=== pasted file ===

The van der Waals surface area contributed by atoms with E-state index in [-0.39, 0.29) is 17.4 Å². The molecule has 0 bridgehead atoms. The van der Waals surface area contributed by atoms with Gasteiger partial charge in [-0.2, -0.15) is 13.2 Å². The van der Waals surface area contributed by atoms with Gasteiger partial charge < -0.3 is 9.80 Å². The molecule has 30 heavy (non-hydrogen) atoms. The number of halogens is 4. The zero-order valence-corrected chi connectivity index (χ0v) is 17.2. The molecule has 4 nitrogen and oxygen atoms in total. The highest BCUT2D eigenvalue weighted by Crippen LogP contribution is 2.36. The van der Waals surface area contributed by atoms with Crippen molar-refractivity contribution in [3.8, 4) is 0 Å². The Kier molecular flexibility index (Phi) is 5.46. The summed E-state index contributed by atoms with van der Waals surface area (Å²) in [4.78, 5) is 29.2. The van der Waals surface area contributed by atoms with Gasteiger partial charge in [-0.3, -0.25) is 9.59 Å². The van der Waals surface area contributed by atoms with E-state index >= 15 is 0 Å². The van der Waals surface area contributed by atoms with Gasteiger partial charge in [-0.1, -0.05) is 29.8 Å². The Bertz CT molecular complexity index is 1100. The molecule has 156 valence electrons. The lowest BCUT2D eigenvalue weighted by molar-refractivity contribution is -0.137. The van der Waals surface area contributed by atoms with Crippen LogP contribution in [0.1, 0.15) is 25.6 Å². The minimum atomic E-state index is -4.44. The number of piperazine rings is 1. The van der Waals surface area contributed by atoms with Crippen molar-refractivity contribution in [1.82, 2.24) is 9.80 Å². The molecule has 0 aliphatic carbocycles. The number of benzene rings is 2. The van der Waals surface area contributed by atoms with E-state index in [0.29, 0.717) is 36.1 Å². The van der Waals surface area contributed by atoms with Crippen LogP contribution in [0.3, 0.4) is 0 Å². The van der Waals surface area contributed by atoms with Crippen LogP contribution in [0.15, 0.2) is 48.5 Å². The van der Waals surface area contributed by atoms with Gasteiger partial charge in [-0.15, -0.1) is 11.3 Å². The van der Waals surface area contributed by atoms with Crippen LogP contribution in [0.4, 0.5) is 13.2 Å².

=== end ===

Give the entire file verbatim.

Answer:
The van der Waals surface area contributed by atoms with E-state index in [-0.39, 0.29) is 17.4 Å². The molecule has 0 bridgehead atoms. The van der Waals surface area contributed by atoms with Gasteiger partial charge in [-0.2, -0.15) is 13.2 Å². The van der Waals surface area contributed by atoms with Gasteiger partial charge < -0.3 is 9.80 Å². The molecule has 30 heavy (non-hydrogen) atoms. The number of halogens is 4. The zero-order valence-corrected chi connectivity index (χ0v) is 17.2. The molecule has 4 nitrogen and oxygen atoms in total. The highest BCUT2D eigenvalue weighted by Crippen LogP contribution is 2.36. The van der Waals surface area contributed by atoms with Crippen molar-refractivity contribution in [3.8, 4) is 0 Å². The Kier molecular flexibility index (Phi) is 5.46. The summed E-state index contributed by atoms with van der Waals surface area (Å²) in [4.78, 5) is 29.2. The van der Waals surface area contributed by atoms with Gasteiger partial charge in [-0.3, -0.25) is 9.59 Å². The van der Waals surface area contributed by atoms with E-state index >= 15 is 0 Å². The van der Waals surface area contributed by atoms with Gasteiger partial charge in [-0.1, -0.05) is 29.8 Å². The Bertz CT molecular complexity index is 1100. The molecule has 156 valence electrons. The lowest BCUT2D eigenvalue weighted by molar-refractivity contribution is -0.137. The van der Waals surface area contributed by atoms with Crippen LogP contribution in [0.1, 0.15) is 25.6 Å². The minimum atomic E-state index is -4.44. The number of piperazine rings is 1. The van der Waals surface area contributed by atoms with Crippen molar-refractivity contribution in [1.82, 2.24) is 9.80 Å². The molecule has 0 aliphatic carbocycles. The number of benzene rings is 2. The van der Waals surface area contributed by atoms with E-state index in [0.29, 0.717) is 36.1 Å². The van der Waals surface area contributed by atoms with Crippen LogP contribution in [0.3, 0.4) is 0 Å². The van der Waals surface area contributed by atoms with Crippen LogP contribution in [0.15, 0.2) is 48.5 Å². The van der Waals surface area contributed by atoms with Gasteiger partial charge in [-0.15, -0.1) is 11.3 Å². The van der Waals surface area contributed by atoms with Crippen LogP contribution in [0.4, 0.5) is 13.2 Å².